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Can I just reduce the amount I have and rely on getting a FEMA check if there is a disaster?

Updated on August 2, 2016

No, you should not reduce the amount of your homeowner’s insurance and count on getting a FEMA check for a number of reasons. The biggest reason not to do that is it is very unlikely that if your house is damaged, it will be damaged because of a disaster. FEMA may provide you money if your house is burned in a huge wildfire or collapses because of a landslide, but the odds are much better that your home will be damaged in a “normal” fire, or that your home will flood because the pipes burst while you are out of town. FEMA money would not be available in either of those situations.

Also, even if your home were damaged in a disaster under which you could qualify for FEMA funds, it’s very unlikely that you will receive an amount that is even close to what you will need to repair or rebuild your home. Recently, the average grant from FEMA was calculated at $5,000. The maximum grant available under FEMA is $32,000. Although $32,000 may be a lot of money, in most cases it’s not much when you must use it to replace all of your possessions or rebuild your home.

Instead of relying on FEMA, you should carefully examine your insurance policy and make sure that you have a sufficient amount of insurance to cover you in the event you suffer a loss. Unfortunately, after a tragedy many homeowners find out that they are underinsured, or that the type of damage they suffered falls under an exclusion to their policy. To prevent this from happening to you, you should review your policy and make sure that the types of losses covered and the amount of coverage available is appropriate for your situation.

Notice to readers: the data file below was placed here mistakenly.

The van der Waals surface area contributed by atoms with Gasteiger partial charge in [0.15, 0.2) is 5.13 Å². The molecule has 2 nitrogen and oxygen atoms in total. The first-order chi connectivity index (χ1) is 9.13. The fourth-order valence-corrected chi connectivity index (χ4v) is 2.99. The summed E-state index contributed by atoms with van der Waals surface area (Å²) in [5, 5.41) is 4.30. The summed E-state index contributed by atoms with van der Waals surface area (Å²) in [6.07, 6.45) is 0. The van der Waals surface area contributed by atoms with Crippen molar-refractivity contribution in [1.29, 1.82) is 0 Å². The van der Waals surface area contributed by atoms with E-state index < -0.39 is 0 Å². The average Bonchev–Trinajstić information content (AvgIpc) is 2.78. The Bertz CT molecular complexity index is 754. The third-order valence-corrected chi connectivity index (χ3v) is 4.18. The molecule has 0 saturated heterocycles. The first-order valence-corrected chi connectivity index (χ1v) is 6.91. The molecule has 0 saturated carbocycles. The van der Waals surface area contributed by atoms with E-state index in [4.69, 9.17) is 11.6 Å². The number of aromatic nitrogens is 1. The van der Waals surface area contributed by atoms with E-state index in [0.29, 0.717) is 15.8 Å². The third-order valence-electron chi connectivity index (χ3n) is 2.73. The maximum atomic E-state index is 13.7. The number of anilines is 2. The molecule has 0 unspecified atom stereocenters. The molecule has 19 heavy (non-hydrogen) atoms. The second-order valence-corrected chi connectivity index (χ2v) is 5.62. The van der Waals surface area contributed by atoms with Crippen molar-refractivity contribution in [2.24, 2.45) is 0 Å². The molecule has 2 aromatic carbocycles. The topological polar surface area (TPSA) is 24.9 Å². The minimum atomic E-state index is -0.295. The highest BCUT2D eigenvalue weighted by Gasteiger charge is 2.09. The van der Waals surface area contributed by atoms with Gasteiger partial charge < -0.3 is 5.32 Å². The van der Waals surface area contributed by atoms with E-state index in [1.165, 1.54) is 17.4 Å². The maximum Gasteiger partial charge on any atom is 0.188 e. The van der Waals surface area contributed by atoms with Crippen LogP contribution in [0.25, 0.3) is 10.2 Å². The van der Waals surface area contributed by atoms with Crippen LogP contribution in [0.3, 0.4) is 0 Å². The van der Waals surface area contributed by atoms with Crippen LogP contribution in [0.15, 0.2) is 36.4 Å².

Typically, homeowners’ insurance policies cover both hazard insurance and liability insurance. Hazard insurance covers physical damage involving your property and possessions, and liability insurance covers injuries to people on your property or caused by members of your household. Hazard insurance typically covers damage to your property and its contents caused by fire and smoke, wind, lightning, hail, explosions, riots, vandalism, volcanoes, theft, water damage, and other similar events. However, that does not mean that a hazard insurance policy covers everything. It’s very common for hazard insurance to exclude damage caused by flooding and earthquakes, both of which can be important to people in the Oakland area.

Typically, insurance companies do not want to include coverage for high-expense, high-risk types of damage. If you are worried about coverage for any exclusions, you may either be able to add that coverage onto your policy, or buy coverage from another source. For example, it may be smart for a homeowner in the San Francisco area to buy an earthquake policy if their regular policy does not cover earthquake damage.

Once you do have an incident with your home, you may assume that your insurance company will pay for your home to be rebuilt or restored to exactly what it was before. However, that depends on what your policy says. The best type of policy is guaranteed replacement coverage, which will guarantee payment of 100 percent of your repair or rebuilding costs, without limits. Those policies can be difficult to find, however. Instead, you likely have replacement cost coverage, which will give you a set dollar figure, which could be far less than what is needed to rebuild or restore your home. Policies with actual cash value coverage should be avoided.

You should also check your coverage for living expenses and replacement costs for personal possessions. The policy should provide you with compensation for your living expenses while your home is being rebuilt, as well as with money for your personal possessions.

If your homeowner’s insurance is too expensive, it’s critical that you do not get rid of it. Instead, shop around. You would be shocked how much the prices can vary among companies. Talk to an insurance agent about what can be done to reduce your premium.

If you are in the Oakland-Walnut Creek area, and you have had a disaster and you have a dispute with your homeowner’s insurance company, call Robert I. Levy, Attorney at Law, at 510-465-0025. He can help answer your real estate questions and will provide you with a free consultation. You may be able to file a claim against your insurance company for more compensation. Call to learn more.


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